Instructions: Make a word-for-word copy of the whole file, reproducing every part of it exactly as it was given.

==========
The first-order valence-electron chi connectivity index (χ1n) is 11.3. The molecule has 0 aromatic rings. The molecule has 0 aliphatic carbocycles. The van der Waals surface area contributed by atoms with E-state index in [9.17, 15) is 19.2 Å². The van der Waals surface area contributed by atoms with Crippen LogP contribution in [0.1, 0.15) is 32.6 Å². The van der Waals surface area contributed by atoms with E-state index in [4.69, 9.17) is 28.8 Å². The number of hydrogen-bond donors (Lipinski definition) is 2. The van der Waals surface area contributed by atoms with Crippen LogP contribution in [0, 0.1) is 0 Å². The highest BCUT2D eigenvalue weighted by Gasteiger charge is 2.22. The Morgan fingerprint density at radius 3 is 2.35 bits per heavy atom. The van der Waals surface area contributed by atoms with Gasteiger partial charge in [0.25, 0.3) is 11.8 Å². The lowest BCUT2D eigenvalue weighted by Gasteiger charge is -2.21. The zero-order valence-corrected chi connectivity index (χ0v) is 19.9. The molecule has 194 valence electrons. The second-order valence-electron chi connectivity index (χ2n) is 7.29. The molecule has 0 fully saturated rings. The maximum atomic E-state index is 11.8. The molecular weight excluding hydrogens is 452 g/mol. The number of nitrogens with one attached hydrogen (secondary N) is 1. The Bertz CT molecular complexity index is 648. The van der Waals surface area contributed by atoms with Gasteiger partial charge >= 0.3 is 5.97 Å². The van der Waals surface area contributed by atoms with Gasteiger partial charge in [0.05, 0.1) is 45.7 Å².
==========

The first-order valence-electron chi connectivity index (χ1n) is 11.3. The molecule has 0 aromatic rings. The molecule has 0 aliphatic carbocycles. The van der Waals surface area contributed by atoms with E-state index in [9.17, 15) is 19.2 Å². The van der Waals surface area contributed by atoms with Crippen LogP contribution in [0.1, 0.15) is 32.6 Å². The van der Waals surface area contributed by atoms with E-state index in [4.69, 9.17) is 28.8 Å². The number of hydrogen-bond donors (Lipinski definition) is 2. The van der Waals surface area contributed by atoms with Crippen LogP contribution in [0, 0.1) is 0 Å². The highest BCUT2D eigenvalue weighted by Gasteiger charge is 2.22. The Morgan fingerprint density at radius 3 is 2.35 bits per heavy atom. The van der Waals surface area contributed by atoms with Gasteiger partial charge in [0.25, 0.3) is 11.8 Å². The lowest BCUT2D eigenvalue weighted by Gasteiger charge is -2.21. The zero-order valence-corrected chi connectivity index (χ0v) is 19.9. The molecule has 194 valence electrons. The second-order valence-electron chi connectivity index (χ2n) is 7.29. The molecule has 0 fully saturated rings. The maximum atomic E-state index is 11.8. The molecular weight excluding hydrogens is 452 g/mol. The number of nitrogens with one attached hydrogen (secondary N) is 1. The Bertz CT molecular complexity index is 648. The van der Waals surface area contributed by atoms with Gasteiger partial charge >= 0.3 is 5.97 Å². The van der Waals surface area contributed by atoms with Gasteiger partial charge in [0.05, 0.1) is 45.7 Å².